Hugh Karraker of All Things Bakelite: “At some point, that precious idea you gave birth to grows and starts living a life of its own”

I’d say this. At some point, that precious idea you gave birth to grows and starts living a life of its own. Your story and all its constituent parts ultimately belong to the world, and you have to let it go. That’s why you must be true to your story, finding truth in all its […]

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I’d say this. At some point, that precious idea you gave birth to grows and starts living a life of its own. Your story and all its constituent parts ultimately belong to the world, and you have to let it go. That’s why you must be true to your story, finding truth in all its components and respecting them. You make all your decisions based on this. Your commitment to the truth has to be 100%, because, as the poet said, there is nothing more permanent, nor beautiful, than truth. That is all ye need to know on Earth.


As a part of our series called “5 Things I Wish Someone Told Me When I First Became A Filmmaker”, I had the distinct pleasure of interviewing Hugh Karraker.

Hugh Karraker is Executive Producer of the documentary film, All Things Bakelite: The Age of Plastic. He is a great grandson of Leo H. Baekeland, the Belgian-born American who invented Velox photographic paper and created the first wholly synthetic plastic, Bakelite. Hugh is co-founder of The L.H. Baekeland Project, LLC, which through world-wide exhibitions, presentations, and media, promotes the history, the science and the art of Bakelite, and celebrates the life and achievements of his great grandfather.

For 30 years, Hugh was a successful actor in New York and Los Angeles, working in theater, motion pictures, television and print. He earned a BFA in acting at the University of Connecticut, studied in London at The Guildhall School of Music and Drama, and later co-founded the Magic Circle Theater in Chicago. Now retired from acting and devoted to his Baekeland Project, Hugh lives in CT with his actress wife, Sherry Arell Karraker, where he finds a creative outlet in building rustic furniture, gates and fences on commission.


Thank you so much for joining us in this interview series! Our readers would love to get to know you a bit better. Can you tell us a bit of the ‘backstory’ of how you grew up?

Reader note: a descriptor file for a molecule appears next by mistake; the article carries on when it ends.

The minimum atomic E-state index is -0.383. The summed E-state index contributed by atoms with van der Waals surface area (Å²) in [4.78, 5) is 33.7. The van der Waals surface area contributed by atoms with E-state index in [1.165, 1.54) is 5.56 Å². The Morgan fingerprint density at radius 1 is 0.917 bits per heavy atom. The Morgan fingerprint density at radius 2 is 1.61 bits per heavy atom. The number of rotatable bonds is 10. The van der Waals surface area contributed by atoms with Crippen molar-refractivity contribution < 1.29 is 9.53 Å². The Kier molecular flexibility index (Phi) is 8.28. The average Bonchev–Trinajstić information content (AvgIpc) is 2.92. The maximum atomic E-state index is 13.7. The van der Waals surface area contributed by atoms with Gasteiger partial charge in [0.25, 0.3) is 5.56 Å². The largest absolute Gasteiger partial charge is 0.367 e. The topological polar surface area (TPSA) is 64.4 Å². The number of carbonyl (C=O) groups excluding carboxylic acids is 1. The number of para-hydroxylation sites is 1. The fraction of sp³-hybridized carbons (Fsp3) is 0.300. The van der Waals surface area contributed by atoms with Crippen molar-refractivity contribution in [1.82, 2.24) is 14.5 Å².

I was fortunate to grow up in a family that provided me with a lot of opportunities I cherish to this day. My father was a commercial pilot and we traveled quite bit. My two sisters and I got to visit a different country almost every year. That alone was a great education. My mother was a granddaughter of Leo H. Baekeland, who invented Bakelite, the first wholly synthetic plastic. That family history obviously had a major impact on my life and to this day still connects me to my great grandfather who I greatly admire. In fact, we still go up to the Adirondacks to vacation at the family compound that my great grandmother, Céline Baekeland purchased in 1923.

I got the acting bug in high school, studied music and drama in college and in London, and then did all the things aspiring actors do to get work and experience. I lived in Greenwich Village for a time, back-packed around the world, co-founded the Magic Circle Theater in Seattle, did workshops, Off-Broadway, and summer stock — met the love of my life there, actress Sherry Arell, and we got married. Overall, I was fortunate to find some success as a working actor and a print model. I worked with Barbara Eden in the Broadway tour of Woman of the Year and eventually got regular gigs in Soaps and TV commercials until I retired back to my family home in Connecticut.

Can you share a story with us about what brought you to this specific career path?

Don’t all actors want to be producers/directors! If you mean, how did I come to make a documentary about my great grandfather, well, my mother had wanted to write Leo Baekeland’s biography, but never got to it. Before she passed away, she bequeathed her Baekeland family archives to me hoping, I guess, that I would carry the torch. Well, among those materials she gave me are a treasure trove of detailed diaries that LHB kept that really bring to life the creative and scientific process that he dedicated himself to in his life’s work. This includes, not only his important invention of Velox photographic paper, but also the one that changed the world — Bakelite. His diaries, the old photos and family films are fascinating, personal stuff anyone can relate to. They’re glimpses of real history in the making. So, being more of a visual artist than a writer, I decided to make a film about him, his inventions, and the impact plastic has had on the world. I had a few false starts as I tried to play this new role in my life, but fortunately I found a wonderful collaborator in director John Maher at JEM Films, whose previous historic films impressed me. We assembled a small but incredibly talented and experienced team of filmmakers who became like family to me, and really made my dream come true. Especially, Marc Huberman, my media manager, Craig Mikhitarian, film editor and our composer, Marty Fegy. Our film, All Things Bakelite: The Age of Plastic took several years to make and just finished a national run on public television.

Can you share the funniest or most interesting story that occurred to you in the course of your filmmaking career?